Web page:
Other risks that are arguably much higher when dealing with the Chinese include envelopment in webs of corruption, influence, and digital penetration. U.S. companies doing business in Latin America are subject to the Foreign Corrupt Practices Act, with European companies subject to similar processes. The Odebrecht scandal in Brazil ironically highlights the importance of cooperation across justice systems in the region in going after bad actors at the highest level.
As China-based companies take on an ever-increasing role in Latin American infrastructure projects, the adverse impact on the region’s fight against corruption is often overlooked. By contrast to Odebrecht, when was the last time that a major China-based company was forced by its own government to divulge the list of foreign leaders it had bribed, and effectively bankrupt itself, for the illegalities it had committed? In response to a high-profile “open letter” by Mexico’s Andres Manuel Lopez Obrador, China’s government wasn’t even willing to admit that illegal fentanyl flows out of its country to Mexico.
China’s deepening webs of influence include not only politicians and businesspeople interested in contracts and side deals, but also the thousands of Latin American China-facing consultants and academics, government functionaries, journalists, security officials, and others brought to China each year through the largesse of unnamed “think tanks.” As relations with Beijing deepen and the region’s governments need good counsel regarding how to defend and pursue the national interest, those arguably most knowledgeable about China become cautious about speaking out or publicly working against Beijing’s interests, so as to not unnecessarily jeopardize their hard-earned position as members of the “trusted” China literati, feted regularly by their Chinese hosts.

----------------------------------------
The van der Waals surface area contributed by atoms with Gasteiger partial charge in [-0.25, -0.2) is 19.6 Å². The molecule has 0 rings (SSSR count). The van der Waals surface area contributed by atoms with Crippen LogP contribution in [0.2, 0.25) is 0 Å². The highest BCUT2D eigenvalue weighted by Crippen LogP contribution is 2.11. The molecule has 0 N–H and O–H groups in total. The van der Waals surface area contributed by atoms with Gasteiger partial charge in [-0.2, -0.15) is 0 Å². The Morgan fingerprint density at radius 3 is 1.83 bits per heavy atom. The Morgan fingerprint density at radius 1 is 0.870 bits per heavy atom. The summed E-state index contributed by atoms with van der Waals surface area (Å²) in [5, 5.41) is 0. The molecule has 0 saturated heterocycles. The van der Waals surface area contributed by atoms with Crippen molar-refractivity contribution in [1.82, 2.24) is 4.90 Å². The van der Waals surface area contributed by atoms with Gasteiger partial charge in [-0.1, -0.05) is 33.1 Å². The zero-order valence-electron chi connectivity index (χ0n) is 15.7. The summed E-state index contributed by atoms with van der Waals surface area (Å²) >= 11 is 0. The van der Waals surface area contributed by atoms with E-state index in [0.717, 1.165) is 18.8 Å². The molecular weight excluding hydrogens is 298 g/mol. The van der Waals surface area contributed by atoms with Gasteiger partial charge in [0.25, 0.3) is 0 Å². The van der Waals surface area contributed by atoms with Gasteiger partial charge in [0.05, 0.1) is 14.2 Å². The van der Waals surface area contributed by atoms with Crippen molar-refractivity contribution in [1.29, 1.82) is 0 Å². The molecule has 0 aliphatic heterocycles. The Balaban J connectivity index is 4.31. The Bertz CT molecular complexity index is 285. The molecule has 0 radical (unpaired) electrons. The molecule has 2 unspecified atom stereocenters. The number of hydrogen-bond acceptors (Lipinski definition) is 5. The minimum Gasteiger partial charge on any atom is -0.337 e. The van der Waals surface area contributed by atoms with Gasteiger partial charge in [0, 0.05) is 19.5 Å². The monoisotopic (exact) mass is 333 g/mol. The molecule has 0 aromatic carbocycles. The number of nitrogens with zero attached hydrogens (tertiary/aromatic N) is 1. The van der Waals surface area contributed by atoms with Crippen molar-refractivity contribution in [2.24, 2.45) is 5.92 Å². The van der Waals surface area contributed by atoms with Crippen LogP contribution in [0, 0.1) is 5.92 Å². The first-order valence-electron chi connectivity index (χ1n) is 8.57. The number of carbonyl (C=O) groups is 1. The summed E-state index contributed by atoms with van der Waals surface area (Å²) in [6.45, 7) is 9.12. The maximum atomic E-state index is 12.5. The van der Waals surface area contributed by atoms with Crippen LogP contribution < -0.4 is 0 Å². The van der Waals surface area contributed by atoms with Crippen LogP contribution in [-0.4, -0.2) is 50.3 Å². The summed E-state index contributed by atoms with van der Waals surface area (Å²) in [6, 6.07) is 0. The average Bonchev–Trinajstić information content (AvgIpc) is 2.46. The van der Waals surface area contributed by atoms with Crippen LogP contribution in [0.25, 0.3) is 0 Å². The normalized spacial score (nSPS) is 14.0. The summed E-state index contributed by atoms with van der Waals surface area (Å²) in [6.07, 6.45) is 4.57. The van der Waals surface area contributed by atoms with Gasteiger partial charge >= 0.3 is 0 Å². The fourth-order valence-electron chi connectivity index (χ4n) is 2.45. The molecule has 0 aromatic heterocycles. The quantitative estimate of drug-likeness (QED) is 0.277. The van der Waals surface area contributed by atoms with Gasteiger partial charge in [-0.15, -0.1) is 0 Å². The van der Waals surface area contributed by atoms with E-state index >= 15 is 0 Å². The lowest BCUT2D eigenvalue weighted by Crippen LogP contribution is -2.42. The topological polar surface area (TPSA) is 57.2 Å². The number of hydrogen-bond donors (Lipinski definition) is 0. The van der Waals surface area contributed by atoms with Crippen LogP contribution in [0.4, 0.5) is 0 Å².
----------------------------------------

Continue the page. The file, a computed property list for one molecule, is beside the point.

With respect to Chinese digital penetration of the region, the increasingly ubiquitous presence of China-based firms such as Huawei, ZTE, Xiaomi, Oppo and others in Latin America’s telecom sector is complemented by the position of Huawei in cloud computing, Hikvision and Dahua in surveillance systems, Alibaba in e-commerce, Nuctec in customs scanners, ZPMG in cranes, and DiDi Chuxing in ride hailing apps. Since China’s 2017 National Intelligence law obliges Chinese companies to turn over information of use to the Chinese state, China’s ever-more ubiquitous digital footprint in the region makes it increasingly difficult for companies operating there to protect their core processes and intellectual property, as well as for Latin American government functionaries to protect their personal affairs and official deliberations against compromise.
In Latin America, populist rhetoric justifying leaders’ ill-conceived but personally profitable actions has become an artform. Today, some Latin American elites justify turning a blind eye to China’s behavior because the United States hasn’t made a better offer, or because other actors have also behaved badly (citing “European colonial-era abuses” or “U.S. military intervention” in the region). For Latin Americans, the obvious response is “Why should the past sins of the Europeans and Gringos, or their inability to come to our rescue today, give our own elites the right to line their pockets while selling out the country to the Chinese?”
Washington desperately needs to do more for Latin America and the Caribbean, but more importantly, it must more effectively sell the region on making better choices in its own long-term interests, and to be prepared to help the region along that path.